Skip to main content
U.S. flag

An official website of the United States government

Norwegian family forest owners' willingness to participate in carbon offset programs


Daniel E. Habesland
Michael A. Kilgore
Dennis R. Becker
Birger Solberg
Hanne K. Sjolie
Berit H. Lindstad



Publication type:

Scientific Journal (JRNL)

Primary Station(s):

Northern Research Station


Forest Policy and Economics. 70: 30-38.


Forests act as carbon sinks and can make significant contributions to climate change mitigation efforts. In Norway, family forest owners own 80% of productive forestland and play a central role in the management of the country's forests. Yet little is known about whether these landowners would be interested in increasing carbon sequestration on their land and selling carbon credits. Only a handful of studies have examined the factors that motivate family forest owners to participate in carbon offset programs, and all of these studies have been conducted in the United States. This study addresses this information gap using data froma mail survey of 1500 Norwegian family forest owners. A logistic regression model was developed to examine the effect of various carbon program, forestland, and landowner characteristics on participation in a hypothetical carbon offset program. Results suggest that there is a considerable amount of interest among Norwegian family forest owners and that the most important predictors of participation are payment amount offered, perceived barriers posed by management actions, importance placed on non-market forest amenities, and attitudes towards climate change.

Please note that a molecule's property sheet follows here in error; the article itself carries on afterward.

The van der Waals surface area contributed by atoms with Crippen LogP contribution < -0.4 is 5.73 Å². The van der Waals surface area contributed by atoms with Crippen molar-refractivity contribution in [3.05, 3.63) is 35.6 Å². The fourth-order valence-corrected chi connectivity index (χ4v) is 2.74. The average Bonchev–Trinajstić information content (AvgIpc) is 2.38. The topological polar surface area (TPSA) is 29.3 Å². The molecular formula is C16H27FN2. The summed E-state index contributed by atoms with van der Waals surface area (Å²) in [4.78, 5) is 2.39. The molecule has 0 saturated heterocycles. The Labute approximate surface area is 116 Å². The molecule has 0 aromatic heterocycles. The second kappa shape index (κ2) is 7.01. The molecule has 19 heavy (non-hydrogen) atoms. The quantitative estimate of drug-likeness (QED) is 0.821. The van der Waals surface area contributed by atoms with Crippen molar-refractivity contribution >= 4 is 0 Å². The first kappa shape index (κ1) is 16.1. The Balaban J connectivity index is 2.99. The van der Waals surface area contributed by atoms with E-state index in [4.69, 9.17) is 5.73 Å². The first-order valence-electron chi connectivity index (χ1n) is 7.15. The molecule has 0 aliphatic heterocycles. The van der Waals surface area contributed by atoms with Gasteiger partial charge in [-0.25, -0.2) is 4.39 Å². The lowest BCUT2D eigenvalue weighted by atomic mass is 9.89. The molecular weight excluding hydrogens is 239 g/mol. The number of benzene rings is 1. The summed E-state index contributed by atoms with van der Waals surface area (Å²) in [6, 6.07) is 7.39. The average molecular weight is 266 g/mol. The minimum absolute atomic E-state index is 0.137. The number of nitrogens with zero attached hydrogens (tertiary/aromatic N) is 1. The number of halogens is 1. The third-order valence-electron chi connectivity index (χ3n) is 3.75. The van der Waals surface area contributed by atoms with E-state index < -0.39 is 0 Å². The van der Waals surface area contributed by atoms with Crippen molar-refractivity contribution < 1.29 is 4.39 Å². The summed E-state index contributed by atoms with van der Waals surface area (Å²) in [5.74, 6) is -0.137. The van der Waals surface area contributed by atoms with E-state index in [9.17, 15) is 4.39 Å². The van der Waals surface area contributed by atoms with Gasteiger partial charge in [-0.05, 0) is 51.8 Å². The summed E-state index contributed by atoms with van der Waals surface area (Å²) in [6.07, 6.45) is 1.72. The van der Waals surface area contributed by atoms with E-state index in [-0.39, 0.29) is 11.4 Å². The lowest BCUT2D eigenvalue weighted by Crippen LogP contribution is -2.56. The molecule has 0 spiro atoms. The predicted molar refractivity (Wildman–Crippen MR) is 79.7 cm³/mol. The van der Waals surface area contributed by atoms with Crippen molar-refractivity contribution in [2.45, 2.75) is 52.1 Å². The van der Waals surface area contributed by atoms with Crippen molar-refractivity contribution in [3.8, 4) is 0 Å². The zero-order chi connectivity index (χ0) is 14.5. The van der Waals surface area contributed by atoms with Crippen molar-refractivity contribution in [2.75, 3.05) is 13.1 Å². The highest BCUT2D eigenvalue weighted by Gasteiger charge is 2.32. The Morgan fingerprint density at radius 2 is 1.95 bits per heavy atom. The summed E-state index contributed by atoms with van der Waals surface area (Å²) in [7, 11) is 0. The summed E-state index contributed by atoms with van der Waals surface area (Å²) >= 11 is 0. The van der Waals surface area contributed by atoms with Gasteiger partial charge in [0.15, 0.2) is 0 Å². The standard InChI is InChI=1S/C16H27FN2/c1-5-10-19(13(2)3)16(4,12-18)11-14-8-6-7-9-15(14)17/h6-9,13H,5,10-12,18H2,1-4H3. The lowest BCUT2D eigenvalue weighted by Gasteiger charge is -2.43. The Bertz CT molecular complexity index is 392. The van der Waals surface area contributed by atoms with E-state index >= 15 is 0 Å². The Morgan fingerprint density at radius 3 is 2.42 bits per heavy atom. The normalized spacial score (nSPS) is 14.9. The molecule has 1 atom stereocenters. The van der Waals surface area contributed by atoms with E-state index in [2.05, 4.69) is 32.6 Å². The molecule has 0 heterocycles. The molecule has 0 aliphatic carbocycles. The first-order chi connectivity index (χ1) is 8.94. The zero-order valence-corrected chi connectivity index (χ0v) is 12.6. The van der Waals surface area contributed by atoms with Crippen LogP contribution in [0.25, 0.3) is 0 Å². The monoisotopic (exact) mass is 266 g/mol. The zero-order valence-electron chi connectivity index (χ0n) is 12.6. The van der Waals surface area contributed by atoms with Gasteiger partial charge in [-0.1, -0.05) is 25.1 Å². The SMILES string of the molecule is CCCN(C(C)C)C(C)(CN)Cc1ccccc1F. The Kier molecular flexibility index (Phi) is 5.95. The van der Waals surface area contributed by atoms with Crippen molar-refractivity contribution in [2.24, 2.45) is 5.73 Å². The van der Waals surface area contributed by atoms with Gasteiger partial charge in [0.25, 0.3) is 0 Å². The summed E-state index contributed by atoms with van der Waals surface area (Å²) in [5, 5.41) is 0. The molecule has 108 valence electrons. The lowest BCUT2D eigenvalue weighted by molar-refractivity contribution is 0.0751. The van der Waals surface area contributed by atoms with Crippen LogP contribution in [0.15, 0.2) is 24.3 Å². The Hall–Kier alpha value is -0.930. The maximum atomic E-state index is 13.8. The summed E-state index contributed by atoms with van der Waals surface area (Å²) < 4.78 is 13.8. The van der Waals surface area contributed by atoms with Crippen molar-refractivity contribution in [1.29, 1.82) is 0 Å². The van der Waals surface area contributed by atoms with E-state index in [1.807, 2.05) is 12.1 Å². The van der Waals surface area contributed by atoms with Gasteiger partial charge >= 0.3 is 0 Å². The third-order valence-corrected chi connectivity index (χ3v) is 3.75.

Habesland, Daniel E.; Kilgore, Michael A.; Becker, Dennis R.; Snyder, Stephanie A.; Solberg, Birger; Sjolie, Hanne K.; Lindstad, Berit H. 2016. Norwegian family forest owners' willingness to participate in carbon offset programs. Forest Policy and Economics. 70: 30-38.


Publication Notes

  • We recommend that you also print this page and attach it to the printout of the article, to retain the full citation information.
  • This article was written and prepared by U.S. Government employees on official time, and is therefore in the public domain.